Thoughts on Programming

Randomized Image Matching

I’ve been working on another project that I haven’t yet written about: Randomized Image Matching. At a high-level, this project uses a greedy algorithm with simulated annealing to reproduce an image using overlapping semi-transparent polygons.

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How to make your blog faster

A few months ago, stared noticing how consistently slow my blog was. More than 3 seconds per page load is just terrible. That’s slow enough that some people would think the site just isn’t working and would navigate elsewhere. Being an engineer, I decided to see what I could do to improve the load times without paying a ton for fancy hosting. This a list of things that I used to improve this blog’s performance.

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Quick tip: CreateFile() network writing performance

If you’ve found a file opened with CreateFile() for writing only to be slow over a network, try instead opening for reading and writing. I ran up against this today and found it about 100 times faste.

From MSDN:

When an application creates a file across a network, it is better to use GENERIC_READ | GENERIC_WRITE for dwDesiredAccess than to use GENERIC_WRITE alone. The resulting code is faster, because the redirector can use the cache manager and send fewer SMBs with more data. This combination also avoids an issue where writing to a file across a network can occasionally return ERROR_ACCESS_DENIED.

StudyPlannr updates

I’ve updated StudyPlannr with even more cool AJAX-style interactivity. Now everything on the edit schedule page can be edited without requiring a page refresh.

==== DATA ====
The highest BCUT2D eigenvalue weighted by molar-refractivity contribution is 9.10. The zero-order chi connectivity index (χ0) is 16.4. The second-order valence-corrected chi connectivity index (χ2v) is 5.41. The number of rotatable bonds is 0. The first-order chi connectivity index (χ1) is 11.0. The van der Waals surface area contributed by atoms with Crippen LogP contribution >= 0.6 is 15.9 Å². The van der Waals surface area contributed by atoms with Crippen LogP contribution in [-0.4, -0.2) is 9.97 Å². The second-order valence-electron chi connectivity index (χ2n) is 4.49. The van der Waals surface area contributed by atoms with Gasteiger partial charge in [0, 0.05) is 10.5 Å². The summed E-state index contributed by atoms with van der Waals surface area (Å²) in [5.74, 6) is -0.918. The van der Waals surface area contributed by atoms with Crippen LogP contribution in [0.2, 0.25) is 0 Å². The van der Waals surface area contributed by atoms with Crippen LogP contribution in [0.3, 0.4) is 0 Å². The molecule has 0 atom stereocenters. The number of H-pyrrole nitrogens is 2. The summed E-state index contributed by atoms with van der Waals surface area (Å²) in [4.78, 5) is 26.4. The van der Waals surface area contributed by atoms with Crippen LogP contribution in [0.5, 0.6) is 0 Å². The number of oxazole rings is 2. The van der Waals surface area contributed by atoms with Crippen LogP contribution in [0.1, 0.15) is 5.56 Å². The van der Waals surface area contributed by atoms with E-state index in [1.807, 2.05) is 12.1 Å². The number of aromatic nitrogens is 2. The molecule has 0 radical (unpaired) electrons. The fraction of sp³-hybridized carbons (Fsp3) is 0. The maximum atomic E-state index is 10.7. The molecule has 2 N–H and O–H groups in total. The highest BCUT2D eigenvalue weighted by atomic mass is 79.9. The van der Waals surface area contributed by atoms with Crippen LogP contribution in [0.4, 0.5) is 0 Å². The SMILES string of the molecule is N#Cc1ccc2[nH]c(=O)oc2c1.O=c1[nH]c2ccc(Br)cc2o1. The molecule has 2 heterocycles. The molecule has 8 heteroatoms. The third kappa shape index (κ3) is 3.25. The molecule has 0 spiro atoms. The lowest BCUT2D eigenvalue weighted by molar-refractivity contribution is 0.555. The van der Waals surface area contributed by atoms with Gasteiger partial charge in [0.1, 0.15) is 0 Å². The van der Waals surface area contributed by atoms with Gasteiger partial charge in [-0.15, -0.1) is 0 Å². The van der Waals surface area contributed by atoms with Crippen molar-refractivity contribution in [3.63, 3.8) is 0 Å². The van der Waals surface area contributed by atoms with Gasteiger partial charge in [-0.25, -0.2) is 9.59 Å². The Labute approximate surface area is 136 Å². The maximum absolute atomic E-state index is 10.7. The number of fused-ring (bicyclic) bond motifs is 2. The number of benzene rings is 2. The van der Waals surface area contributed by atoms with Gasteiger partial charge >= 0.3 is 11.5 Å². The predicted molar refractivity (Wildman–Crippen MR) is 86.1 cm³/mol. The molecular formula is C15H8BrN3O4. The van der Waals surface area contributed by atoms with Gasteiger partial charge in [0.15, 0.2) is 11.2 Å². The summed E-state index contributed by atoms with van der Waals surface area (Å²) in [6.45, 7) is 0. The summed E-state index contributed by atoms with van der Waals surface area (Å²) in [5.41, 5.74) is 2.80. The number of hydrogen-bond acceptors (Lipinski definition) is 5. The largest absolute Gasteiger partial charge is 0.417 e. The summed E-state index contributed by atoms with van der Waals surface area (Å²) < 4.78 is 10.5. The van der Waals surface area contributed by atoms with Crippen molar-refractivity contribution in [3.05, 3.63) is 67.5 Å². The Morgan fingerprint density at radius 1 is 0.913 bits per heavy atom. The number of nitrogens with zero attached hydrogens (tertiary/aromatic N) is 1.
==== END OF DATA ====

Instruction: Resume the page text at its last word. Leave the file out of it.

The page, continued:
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StudyPlannr updated

I’ve updated StudyPlannr with some new slickness. Now, most schedule editing operations don’t require page reloads since they use cool AJAX stuff. Behind the scenes, I’ve updated to use new the python 2.7 GAE runtime and the high-replication datastore.

Google Dart

One of the big announcements this week is Google Dart, Google’s new language that’s aimed at replacing or at least supplementing JavaScript. I haven’t tried it out yet (I’m waiting until it is at least implemented in Chrome), but I’m so far pretty optimistic about it.

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Input Validation

Validation of user input is a pretty essential component of almost any application. Ideally, it is a quick and unobtrusive way to give the user feedback and help guide them through the application.

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Model-View-ViewModel overview

If you’ve spent much time working with WPF or Silverlight, you’ve probably run into the MVVM (Model-View-ViewModel) pattern before. It’s probably the most popular pattern for designing WPF/Silverlight applications. In this series of posts, I’m going to go over what I’ve found to be the best way to structure WPF applications. The first post is going to be a broad overview of my take on MVVM and what I’ve found works best. Further posts will dive deeper into each section and start to explain why I’ve made the decisions I have. Any feedback, questions, or comments are of course welcome.

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CrazyPaint 1.1 now available with iPad support

Version 1.1 of CrazyPaint is now available in the App Store.

  • Added iPad support.
  • Added the ability to save the drawings to the photo album to email, print, or just keep them around.
  • Improved performance.
  • Added a simple About screen.
  • Added support for older versions of iOS (iOS 3.0 or later).

Get it here.

CrazyPaint now available in the App Store

CrazyPaint is now available in the App Store! It’s a very simple painting application that’s a bit inspired by Kid Pix. I’m using it to teach myself iOS development.

Version 1.0 took a while to get approved (submitted it last Sunday) so I’m already on my way to version 1.1 which includes a iPad support. I think the iPad will be much easier to draw on, but I unfortunately don’t have one to test it out so I have to rely on the simulator.